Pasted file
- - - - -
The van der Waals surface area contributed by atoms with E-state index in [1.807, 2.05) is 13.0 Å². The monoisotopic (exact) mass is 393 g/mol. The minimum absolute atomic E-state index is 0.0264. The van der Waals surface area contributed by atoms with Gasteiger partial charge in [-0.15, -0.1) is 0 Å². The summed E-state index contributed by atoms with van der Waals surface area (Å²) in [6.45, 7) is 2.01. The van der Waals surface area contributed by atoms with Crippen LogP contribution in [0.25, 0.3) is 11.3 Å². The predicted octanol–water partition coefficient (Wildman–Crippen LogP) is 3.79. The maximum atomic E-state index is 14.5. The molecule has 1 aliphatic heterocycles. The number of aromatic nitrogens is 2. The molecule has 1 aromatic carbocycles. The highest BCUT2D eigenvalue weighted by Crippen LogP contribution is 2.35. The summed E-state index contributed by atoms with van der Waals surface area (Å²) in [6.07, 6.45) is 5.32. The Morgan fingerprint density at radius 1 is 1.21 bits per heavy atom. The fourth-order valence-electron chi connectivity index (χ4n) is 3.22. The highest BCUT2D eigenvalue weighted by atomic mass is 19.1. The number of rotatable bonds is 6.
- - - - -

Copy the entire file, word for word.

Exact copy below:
The van der Waals surface area contributed by atoms with E-state index in [1.807, 2.05) is 13.0 Å². The monoisotopic (exact) mass is 393 g/mol. The minimum absolute atomic E-state index is 0.0264. The van der Waals surface area contributed by atoms with Gasteiger partial charge in [-0.15, -0.1) is 0 Å². The summed E-state index contributed by atoms with van der Waals surface area (Å²) in [6.45, 7) is 2.01. The van der Waals surface area contributed by atoms with Crippen LogP contribution in [0.25, 0.3) is 11.3 Å². The predicted octanol–water partition coefficient (Wildman–Crippen LogP) is 3.79. The maximum atomic E-state index is 14.5. The molecule has 1 aliphatic heterocycles. The number of aromatic nitrogens is 2. The molecule has 1 aromatic carbocycles. The highest BCUT2D eigenvalue weighted by Crippen LogP contribution is 2.35. The summed E-state index contributed by atoms with van der Waals surface area (Å²) in [6.07, 6.45) is 5.32. The Morgan fingerprint density at radius 1 is 1.21 bits per heavy atom. The fourth-order valence-electron chi connectivity index (χ4n) is 3.22. The highest BCUT2D eigenvalue weighted by atomic mass is 19.1. The number of rotatable bonds is 6.